Closing the Racial Housing Wealth Gap
The racial wealth gap in Boston is probably best known by one of the most mentioned statistics in Massachusetts politics, derived from a Boston Federal Reserve Bank 2015 study that found the median net worth for white households in Greater Boston was $250,000 dollars while for non-immigrant Black households, it was just $8 dollars. The racial wealth gap persists across the US, with a Federal Reserve Bank of Minneapolis report identifying a gap of 277,967 of per capita wealth between the average white American ($338,093 in 2019) and Black American ($60,126 in 2019).1 The racial wealth gap is widely recognized as a consequence of slavery and continuing post-slavery discrimination, with reparations seen as a mechanism to right past injustices. However, race-neutral ideologies sewn into the fabric of policies create barriers to effectively using tools of governance and economics to service reparations and close the racial wealth gap.
A new paper, “Race-neutral vs race-conscious,” models the use of algorithmic methods to understand and evaluate the potential of housing programs to shrink the wealth gap and provide reparations to Black Americans. Using a hypothetical scenario with race-conscious Special Purpose Credit Programs (SPCPs), the authors of the paper demonstrate how algorithms and computational methods could support outcomes aligned with movements for reparations more effectively than those that are race-blind.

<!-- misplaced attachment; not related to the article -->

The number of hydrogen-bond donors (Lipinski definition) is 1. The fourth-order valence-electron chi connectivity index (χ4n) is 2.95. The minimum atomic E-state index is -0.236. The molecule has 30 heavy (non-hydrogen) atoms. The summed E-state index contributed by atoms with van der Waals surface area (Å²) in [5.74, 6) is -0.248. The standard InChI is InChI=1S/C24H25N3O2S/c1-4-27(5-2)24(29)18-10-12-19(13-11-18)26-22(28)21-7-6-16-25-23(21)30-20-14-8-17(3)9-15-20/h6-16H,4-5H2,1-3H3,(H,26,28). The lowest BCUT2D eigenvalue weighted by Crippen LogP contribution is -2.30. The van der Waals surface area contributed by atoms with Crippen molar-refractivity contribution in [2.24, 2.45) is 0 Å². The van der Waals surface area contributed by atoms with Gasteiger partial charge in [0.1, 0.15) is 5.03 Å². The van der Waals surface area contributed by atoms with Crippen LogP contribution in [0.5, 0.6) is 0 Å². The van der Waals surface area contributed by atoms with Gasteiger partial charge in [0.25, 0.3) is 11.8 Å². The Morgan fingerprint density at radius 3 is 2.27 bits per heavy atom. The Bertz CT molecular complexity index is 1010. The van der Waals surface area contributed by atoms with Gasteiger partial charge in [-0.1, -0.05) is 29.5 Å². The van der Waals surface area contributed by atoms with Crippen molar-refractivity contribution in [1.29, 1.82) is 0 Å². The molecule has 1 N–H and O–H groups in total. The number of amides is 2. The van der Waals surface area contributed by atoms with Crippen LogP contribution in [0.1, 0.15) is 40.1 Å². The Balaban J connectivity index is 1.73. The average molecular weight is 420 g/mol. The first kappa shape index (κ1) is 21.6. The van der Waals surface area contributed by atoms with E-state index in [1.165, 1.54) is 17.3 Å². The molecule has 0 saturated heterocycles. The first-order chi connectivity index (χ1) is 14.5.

“Housing is a critical asset for building household and generational wealth in the US,” said co-author, Wonyoung So, a doctoral candidate at DUSP. “Our models show that a race-neutral housing program increases white housing assets, demonstrating that these types of programs are not actually race-neutral. However, if one introduces race-conscious, people-based approaches, these same programs are two to three times more effective in closing the racial housing wealth gap.”
So is an urban researcher and designer, who studies how urban data and technology have been historically used to orchestrate, predict, and police public life and how the future of urban science can be different if we care more about empowering marginalized groups in the city.
Catherine D'Ignazio, co-author of the paper and Associate Professor of Urban Science and Planning at DUSP, leads the Data + Feminism Lab which uses data and computational methods to work towards gender and racial justice, particularly as they relate to space and place. D'Ignazio is a scholar and artist/designer who focuses on feminist technology, data literacy and civic engagement.
1. Derenoncourt, Ellora and Moritz Kuhn. “Wealth of Two Nations: The U.S. Racial Wealth Gap, 1860-2020.” June 10, 2022. https://doi.org/10.21034/iwp.59